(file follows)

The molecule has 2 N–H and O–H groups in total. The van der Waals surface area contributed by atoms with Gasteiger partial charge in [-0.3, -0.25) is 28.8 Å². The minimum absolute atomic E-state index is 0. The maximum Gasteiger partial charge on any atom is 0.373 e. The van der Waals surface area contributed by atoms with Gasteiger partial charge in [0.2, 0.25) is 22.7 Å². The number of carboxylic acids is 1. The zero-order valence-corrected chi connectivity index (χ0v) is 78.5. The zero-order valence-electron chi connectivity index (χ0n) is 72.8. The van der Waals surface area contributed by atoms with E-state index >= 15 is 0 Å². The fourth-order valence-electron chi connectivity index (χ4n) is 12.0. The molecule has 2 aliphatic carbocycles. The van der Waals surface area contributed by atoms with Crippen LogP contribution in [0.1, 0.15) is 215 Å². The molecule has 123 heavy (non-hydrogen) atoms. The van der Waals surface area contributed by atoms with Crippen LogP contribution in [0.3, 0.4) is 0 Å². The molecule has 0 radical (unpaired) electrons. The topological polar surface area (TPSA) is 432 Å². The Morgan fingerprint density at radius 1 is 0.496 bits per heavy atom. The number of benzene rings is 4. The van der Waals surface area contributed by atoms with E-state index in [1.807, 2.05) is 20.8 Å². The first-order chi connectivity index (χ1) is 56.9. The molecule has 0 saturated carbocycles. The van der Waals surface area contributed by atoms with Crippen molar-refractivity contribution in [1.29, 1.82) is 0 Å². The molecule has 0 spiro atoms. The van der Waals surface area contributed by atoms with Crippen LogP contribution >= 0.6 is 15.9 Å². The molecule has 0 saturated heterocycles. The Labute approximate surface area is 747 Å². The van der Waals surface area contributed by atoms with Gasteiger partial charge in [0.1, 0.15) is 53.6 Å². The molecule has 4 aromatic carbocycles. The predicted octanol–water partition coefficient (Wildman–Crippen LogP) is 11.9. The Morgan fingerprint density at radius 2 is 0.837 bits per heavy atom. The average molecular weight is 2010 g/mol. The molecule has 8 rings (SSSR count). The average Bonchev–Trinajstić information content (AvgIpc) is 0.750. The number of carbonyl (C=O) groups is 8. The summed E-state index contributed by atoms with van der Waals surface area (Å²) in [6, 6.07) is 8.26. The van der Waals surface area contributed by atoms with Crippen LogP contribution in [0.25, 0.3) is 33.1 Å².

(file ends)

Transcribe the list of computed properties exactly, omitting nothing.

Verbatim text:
The molecule has 2 N–H and O–H groups in total. The van der Waals surface area contributed by atoms with Gasteiger partial charge in [-0.3, -0.25) is 28.8 Å². The minimum absolute atomic E-state index is 0. The maximum Gasteiger partial charge on any atom is 0.373 e. The van der Waals surface area contributed by atoms with Gasteiger partial charge in [0.2, 0.25) is 22.7 Å². The number of carboxylic acids is 1. The zero-order valence-corrected chi connectivity index (χ0v) is 78.5. The zero-order valence-electron chi connectivity index (χ0n) is 72.8. The van der Waals surface area contributed by atoms with E-state index >= 15 is 0 Å². The fourth-order valence-electron chi connectivity index (χ4n) is 12.0. The molecule has 2 aliphatic carbocycles. The van der Waals surface area contributed by atoms with Crippen LogP contribution in [0.1, 0.15) is 215 Å². The molecule has 123 heavy (non-hydrogen) atoms. The van der Waals surface area contributed by atoms with Crippen LogP contribution in [0.3, 0.4) is 0 Å². The molecule has 0 radical (unpaired) electrons. The topological polar surface area (TPSA) is 432 Å². The Morgan fingerprint density at radius 1 is 0.496 bits per heavy atom. The number of benzene rings is 4. The van der Waals surface area contributed by atoms with E-state index in [1.807, 2.05) is 20.8 Å². The first-order chi connectivity index (χ1) is 56.9. The molecule has 0 saturated carbocycles. The van der Waals surface area contributed by atoms with Crippen molar-refractivity contribution in [1.29, 1.82) is 0 Å². The molecule has 0 spiro atoms. The van der Waals surface area contributed by atoms with Crippen LogP contribution >= 0.6 is 15.9 Å². The molecule has 0 saturated heterocycles. The Labute approximate surface area is 747 Å². The van der Waals surface area contributed by atoms with Gasteiger partial charge in [0.1, 0.15) is 53.6 Å². The molecule has 4 aromatic carbocycles. The predicted octanol–water partition coefficient (Wildman–Crippen LogP) is 11.9. The Morgan fingerprint density at radius 2 is 0.837 bits per heavy atom. The average molecular weight is 2010 g/mol. The molecule has 8 rings (SSSR count). The average Bonchev–Trinajstić information content (AvgIpc) is 0.750. The number of carbonyl (C=O) groups is 8. The summed E-state index contributed by atoms with van der Waals surface area (Å²) in [6, 6.07) is 8.26. The van der Waals surface area contributed by atoms with Crippen LogP contribution in [0.25, 0.3) is 33.1 Å².